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Strategic Formulary Design in Medicare Part D Plans

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  • Kurt Lavetti
  • Kosali Simon

Abstract

The design of Medicare Part D causes most Medicare beneficiaries to receive fragmented health insurance, whereby prescription drugs and other medical care are covered by separate insurance plans. Fragmentation of insurance plans is potentially inefficient since separate insurers maximize profits over only one component of healthcare spending, despite many complementarities and substitutabilities between types of healthcare. Fragmentation of some plans but not others can also lead to market distortions due to differential adverse selection, as integrated plans may use drug formulary designs to induce enrollment by patients who are profitable under Parts A & B, while stand-alone drug plans have no such incentive. We study whether the design of insurance plans in Medicare Part D reflects these two differences in incentives using data on the universe of Part D plan formularies, drug prices, and Medicare claims data. We find evidence consistent with both hypotheses. Relative to fragmented plans, integrated plans systematically design their drug formularies to encourage enrollment by beneficiaries with medical conditions that are profitable under Parts A & B. However, integrated plans also more generously cover drugs that have the potential to causally reduce medical costs. These large differences in incentives and plan design between integrated and fragmented plans are likely the precursors of substantial differential selection of enrollees, and the basic design of Medicare Part D abets this covert selection.

Suggested Citation

  • Kurt Lavetti & Kosali Simon, 2016. "Strategic Formulary Design in Medicare Part D Plans," NBER Working Papers 22338, National Bureau of Economic Research, Inc.
  • Handle: RePEc:nbr:nberwo:22338
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    Cited by:

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    2. A. A. Withagen-Koster & R. C. Kleef & F. Eijkenaar, 2020. "Incorporating self-reported health measures in risk equalization through constrained regression," The European Journal of Health Economics, Springer;Deutsche Gesellschaft für Gesundheitsökonomie (DGGÖ), vol. 21(4), pages 513-528, June.
    3. David Dranove & Christopher Ody & Amanda Starc, 2021. "A Dose of Managed Care: Controlling Drug Spending in Medicaid," American Economic Journal: Applied Economics, American Economic Association, vol. 13(1), pages 170-197, January.
    4. Michele Fioretti & Hongming Wang, 2019. "Subsidizing Inequality: Performance Pay and Risk Selection in Medicare," Sciences Po Economics Discussion Papers 2019-15, Sciences Po Departement of Economics.
    5. Michael Geruso & Timothy J. Layton, 2017. "Selection in Health Insurance Markets and Its Policy Remedies," Journal of Economic Perspectives, American Economic Association, vol. 31(4), pages 23-50, Fall.
    6. Bergquist, Savannah L. & Layton, Timothy J. & McGuire, Thomas G. & Rose, Sherri, 2019. "Data transformations to improve the performance of health plan payment methods," Journal of Health Economics, Elsevier, vol. 66(C), pages 195-207.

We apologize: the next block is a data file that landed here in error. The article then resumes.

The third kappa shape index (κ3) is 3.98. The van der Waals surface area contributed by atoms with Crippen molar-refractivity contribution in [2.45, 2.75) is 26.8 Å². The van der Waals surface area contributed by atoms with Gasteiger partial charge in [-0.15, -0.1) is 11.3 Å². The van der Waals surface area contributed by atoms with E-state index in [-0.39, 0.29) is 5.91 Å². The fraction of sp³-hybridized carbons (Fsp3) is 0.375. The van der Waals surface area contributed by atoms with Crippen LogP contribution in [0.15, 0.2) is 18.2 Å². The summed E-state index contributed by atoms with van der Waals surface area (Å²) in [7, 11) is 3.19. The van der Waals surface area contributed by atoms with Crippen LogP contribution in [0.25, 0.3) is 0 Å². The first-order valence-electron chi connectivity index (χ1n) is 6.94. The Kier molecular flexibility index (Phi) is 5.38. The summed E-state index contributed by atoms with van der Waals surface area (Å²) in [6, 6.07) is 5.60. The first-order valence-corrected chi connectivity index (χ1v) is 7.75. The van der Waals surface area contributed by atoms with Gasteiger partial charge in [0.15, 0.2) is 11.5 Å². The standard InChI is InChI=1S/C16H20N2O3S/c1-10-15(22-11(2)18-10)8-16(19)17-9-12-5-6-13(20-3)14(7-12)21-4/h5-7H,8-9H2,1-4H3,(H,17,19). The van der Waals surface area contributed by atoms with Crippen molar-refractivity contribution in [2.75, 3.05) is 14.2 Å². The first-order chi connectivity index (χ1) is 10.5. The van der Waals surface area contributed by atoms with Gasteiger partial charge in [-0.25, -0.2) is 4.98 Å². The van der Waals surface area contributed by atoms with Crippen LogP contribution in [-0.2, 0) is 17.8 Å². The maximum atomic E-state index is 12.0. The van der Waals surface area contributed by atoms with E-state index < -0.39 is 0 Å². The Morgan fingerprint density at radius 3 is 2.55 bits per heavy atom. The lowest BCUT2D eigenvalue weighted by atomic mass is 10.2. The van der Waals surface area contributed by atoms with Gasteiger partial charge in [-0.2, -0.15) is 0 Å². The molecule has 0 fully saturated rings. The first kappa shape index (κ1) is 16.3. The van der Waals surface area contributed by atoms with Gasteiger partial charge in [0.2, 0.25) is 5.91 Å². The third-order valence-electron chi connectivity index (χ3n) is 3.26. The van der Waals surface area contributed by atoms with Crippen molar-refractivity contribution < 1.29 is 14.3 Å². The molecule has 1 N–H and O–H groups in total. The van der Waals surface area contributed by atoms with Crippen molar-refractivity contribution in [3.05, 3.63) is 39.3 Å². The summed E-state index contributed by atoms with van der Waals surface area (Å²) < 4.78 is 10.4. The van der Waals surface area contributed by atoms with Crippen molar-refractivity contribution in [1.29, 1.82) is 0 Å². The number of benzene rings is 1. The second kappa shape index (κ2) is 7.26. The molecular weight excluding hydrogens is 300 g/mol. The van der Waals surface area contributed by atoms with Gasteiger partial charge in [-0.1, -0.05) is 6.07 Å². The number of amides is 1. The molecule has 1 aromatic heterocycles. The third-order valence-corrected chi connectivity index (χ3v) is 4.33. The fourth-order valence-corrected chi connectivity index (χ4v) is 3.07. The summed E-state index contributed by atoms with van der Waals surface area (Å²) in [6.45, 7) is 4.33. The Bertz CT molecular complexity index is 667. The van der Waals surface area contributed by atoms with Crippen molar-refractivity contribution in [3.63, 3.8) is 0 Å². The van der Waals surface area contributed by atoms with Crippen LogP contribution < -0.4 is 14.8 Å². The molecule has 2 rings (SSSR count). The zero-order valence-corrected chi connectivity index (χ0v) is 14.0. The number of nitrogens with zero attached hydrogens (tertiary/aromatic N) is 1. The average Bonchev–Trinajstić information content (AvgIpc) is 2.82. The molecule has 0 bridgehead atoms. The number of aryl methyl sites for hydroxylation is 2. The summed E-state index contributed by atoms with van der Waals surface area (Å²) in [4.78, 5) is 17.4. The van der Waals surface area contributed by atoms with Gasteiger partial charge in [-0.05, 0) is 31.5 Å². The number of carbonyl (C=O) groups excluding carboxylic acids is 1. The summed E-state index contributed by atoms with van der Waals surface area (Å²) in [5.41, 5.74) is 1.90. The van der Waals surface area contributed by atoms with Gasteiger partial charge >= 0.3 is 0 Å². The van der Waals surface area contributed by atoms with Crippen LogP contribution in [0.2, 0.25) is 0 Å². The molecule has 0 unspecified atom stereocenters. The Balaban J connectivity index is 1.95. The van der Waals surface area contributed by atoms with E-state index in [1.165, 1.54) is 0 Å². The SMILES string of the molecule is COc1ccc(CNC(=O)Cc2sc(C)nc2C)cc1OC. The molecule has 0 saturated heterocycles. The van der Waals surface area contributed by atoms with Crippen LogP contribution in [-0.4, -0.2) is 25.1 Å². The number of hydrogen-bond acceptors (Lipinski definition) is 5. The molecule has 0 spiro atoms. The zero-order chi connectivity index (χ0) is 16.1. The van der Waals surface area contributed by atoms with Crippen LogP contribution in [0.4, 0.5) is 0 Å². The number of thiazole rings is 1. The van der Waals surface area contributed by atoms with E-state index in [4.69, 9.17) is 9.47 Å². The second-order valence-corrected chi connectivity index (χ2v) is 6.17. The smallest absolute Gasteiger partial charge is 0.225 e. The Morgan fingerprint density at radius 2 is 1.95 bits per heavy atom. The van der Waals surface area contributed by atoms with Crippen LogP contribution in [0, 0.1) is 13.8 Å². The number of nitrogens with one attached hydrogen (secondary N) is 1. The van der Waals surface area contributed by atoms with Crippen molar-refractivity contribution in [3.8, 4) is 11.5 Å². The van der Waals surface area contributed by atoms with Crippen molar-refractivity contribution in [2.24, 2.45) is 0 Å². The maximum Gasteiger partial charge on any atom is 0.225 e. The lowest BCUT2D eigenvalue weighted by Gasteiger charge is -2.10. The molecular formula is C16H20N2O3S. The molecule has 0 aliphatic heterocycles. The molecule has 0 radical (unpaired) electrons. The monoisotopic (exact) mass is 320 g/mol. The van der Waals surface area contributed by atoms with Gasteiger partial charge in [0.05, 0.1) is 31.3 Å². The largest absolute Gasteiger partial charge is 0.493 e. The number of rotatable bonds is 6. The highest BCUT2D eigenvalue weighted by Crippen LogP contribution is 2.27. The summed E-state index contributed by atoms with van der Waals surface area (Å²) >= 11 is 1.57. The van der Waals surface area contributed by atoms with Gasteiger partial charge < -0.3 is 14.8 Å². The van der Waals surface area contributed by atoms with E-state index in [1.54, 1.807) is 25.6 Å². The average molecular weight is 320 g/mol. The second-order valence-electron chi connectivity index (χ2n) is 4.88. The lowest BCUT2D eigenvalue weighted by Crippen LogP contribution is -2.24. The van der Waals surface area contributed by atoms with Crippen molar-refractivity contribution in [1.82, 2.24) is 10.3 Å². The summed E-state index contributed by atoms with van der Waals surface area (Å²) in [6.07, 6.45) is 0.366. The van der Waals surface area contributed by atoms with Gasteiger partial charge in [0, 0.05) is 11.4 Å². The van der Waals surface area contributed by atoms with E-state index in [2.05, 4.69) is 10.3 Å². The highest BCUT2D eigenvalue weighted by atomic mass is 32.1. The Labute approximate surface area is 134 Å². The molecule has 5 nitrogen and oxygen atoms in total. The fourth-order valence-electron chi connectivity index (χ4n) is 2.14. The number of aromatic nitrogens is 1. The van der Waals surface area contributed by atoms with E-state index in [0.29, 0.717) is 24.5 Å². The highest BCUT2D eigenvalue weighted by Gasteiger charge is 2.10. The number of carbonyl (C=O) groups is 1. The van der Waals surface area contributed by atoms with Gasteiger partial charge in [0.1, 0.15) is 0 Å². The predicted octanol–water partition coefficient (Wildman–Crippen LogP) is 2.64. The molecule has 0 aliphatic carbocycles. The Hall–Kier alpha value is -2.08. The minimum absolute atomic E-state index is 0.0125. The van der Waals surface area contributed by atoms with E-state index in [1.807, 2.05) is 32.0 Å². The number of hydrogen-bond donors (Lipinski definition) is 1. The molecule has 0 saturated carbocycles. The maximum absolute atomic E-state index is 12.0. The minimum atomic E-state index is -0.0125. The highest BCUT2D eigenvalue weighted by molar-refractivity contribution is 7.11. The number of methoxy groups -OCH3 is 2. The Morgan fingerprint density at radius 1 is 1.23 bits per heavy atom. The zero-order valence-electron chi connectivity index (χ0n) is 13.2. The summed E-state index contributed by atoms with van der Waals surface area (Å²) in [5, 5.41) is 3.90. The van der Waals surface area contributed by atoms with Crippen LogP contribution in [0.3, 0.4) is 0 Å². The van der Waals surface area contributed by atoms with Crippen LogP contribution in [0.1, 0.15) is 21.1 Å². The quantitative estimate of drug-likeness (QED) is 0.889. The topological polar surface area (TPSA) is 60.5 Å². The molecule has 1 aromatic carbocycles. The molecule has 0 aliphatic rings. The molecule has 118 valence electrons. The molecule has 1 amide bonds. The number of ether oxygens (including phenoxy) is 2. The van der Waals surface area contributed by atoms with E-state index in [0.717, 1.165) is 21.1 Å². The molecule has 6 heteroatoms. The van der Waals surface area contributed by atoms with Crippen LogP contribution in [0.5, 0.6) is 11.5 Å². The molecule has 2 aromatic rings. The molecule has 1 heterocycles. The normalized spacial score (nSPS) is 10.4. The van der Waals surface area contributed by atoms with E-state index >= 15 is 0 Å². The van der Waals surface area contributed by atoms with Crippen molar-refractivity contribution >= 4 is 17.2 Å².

7. Michael Geruso & Timothy Layton & Daniel Prinz, 2019. "Screening in Contract Design: Evidence from the ACA Health Insurance Exchanges," American Economic Journal: Economic Policy, American Economic Association, vol. 11(2), pages 64-107, May.
    8. Timothy Layton & Alice K. Ndikumana & Mark Shepard, 2017. "Health Plan Payment in Medicaid Managed Care: A Hybrid Model of Regulated Competition," NBER Working Papers 23518, National Bureau of Economic Research, Inc.
    9. Nathan Kettlewell, 2020. "Policy Choice and Product Bundling in a Complicated Health Insurance Market: Do People Get It Right?," Journal of Human Resources, University of Wisconsin Press, vol. 55(2), pages 566-610.
    10. Michele Fioretti & Hongming Wang, 2020. "Performance Pay in Insurance Markets: Evidence from Medicare," Working Papers 2020.03, International Network for Economic Research - INFER.
    11. Martin Andersen, 2017. "Constraints on Formulary Design Under the Affordable Care Act," Health Economics, John Wiley & Sons, Ltd., vol. 26(12), pages 160-178, December.
    12. Savannah L. Bergquist & Timothy J. Layton & Thomas G. McGuire & Sherri Rose, 2018. "Intervening on the Data to Improve the Performance of Health Plan Payment Methods," NBER Working Papers 24491, National Bureau of Economic Research, Inc.
    13. Jonathan Gruber, 2017. "Delivering Public Health Insurance through Private Plan Choice in the United States," Journal of Economic Perspectives, American Economic Association, vol. 31(4), pages 3-22, Fall.
    14. Geruso, Michael & Layton, Timothy J. & McCormack, Grace & Shepard, Mark, 2019. "The Two Margin Problem in Insurance Markets," Working Paper Series rwp19-035, Harvard University, John F. Kennedy School of Government.
    15. Ausmita Ghosh & Kosali Simon & Benjamin D. Sommers, 2017. "The Effect of State Medicaid Expansions on Prescription Drug Use: Evidence from the Affordable Care Act," NBER Working Papers 23044, National Bureau of Economic Research, Inc.
    16. Ghosh, Ausmita & Simon, Kosali & Sommers, Benjamin D., 2019. "The Effect of Health Insurance on Prescription Drug Use Among Low-Income Adults:Evidence from Recent Medicaid Expansions," Journal of Health Economics, Elsevier, vol. 63(C), pages 64-80.

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    More about this item

    JEL classification:

    • I11 - Health, Education, and Welfare - - Health - - - Analysis of Health Care Markets
    • I13 - Health, Education, and Welfare - - Health - - - Health Insurance, Public and Private

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